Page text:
Mimi Zeiger

Critic, editor, curator and instigator.

A psychedelic-hued pavilion straight out of Alejandro Jodorowsky’s “Dune” has landed at the La Brea Tar Pits. A wormy twist of organic shapes and iridescent colors, the 866-square-foot structure opening to the public Friday is the work of Selgascano, a Spanish firm bringing its knack for creating exuberant architecture to Los Angeles with a portfolio of high-profile projects.

In projects across Europe, founders José Selgas and Lucia Cano are known as designers who defy conventions and gleefully embrace a trippy, sci-fi aesthetic. Their translucent, tangerine-colored Palacio de Congresos de Plasencia in Spain is quite possibly a hallucination drawn from a Tom Wolfe acid trip.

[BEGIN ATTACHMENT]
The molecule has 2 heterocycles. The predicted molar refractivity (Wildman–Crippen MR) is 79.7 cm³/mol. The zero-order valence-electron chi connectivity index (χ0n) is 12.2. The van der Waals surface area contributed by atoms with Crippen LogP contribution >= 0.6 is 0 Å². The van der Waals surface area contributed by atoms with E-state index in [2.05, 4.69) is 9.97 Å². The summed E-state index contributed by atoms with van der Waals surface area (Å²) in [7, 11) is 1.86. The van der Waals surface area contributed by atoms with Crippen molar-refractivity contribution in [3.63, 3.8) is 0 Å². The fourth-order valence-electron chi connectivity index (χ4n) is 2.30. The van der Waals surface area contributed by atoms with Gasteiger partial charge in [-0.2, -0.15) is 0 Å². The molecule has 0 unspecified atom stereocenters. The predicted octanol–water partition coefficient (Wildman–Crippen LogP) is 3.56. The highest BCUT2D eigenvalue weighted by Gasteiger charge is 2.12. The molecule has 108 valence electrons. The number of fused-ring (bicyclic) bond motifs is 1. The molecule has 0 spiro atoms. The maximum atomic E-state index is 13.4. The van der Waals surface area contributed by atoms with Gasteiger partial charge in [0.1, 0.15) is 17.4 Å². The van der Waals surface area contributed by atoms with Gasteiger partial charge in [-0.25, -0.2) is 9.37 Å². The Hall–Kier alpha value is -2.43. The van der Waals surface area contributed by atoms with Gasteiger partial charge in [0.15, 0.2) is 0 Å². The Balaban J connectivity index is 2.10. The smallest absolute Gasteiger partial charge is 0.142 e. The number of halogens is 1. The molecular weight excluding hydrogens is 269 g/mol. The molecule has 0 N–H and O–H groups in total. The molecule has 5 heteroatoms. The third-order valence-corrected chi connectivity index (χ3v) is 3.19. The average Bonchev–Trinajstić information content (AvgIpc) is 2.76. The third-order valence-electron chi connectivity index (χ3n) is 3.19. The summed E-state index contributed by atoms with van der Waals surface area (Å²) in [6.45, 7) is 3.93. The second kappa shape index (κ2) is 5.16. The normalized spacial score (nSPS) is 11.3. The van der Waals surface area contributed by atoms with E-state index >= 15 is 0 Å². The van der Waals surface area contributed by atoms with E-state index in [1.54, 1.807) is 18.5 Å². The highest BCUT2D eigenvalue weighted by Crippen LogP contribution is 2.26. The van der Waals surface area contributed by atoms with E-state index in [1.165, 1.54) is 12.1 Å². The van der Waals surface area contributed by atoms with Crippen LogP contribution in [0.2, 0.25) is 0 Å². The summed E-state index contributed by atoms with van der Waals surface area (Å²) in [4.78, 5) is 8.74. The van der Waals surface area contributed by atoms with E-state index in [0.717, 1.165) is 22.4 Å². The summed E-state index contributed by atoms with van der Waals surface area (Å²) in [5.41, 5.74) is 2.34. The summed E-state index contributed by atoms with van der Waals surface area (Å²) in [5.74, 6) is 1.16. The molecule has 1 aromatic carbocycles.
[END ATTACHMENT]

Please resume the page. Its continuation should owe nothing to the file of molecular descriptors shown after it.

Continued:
Their tar pits installation, called the Second Home Serpentine Pavilion, was commissioned by the Serpentine Galleries and exhibited in London’s Hyde Park in 2015. (It’s named after the co-working-space company Second Home, which is opening a Selgascano-designed campus this summer.)

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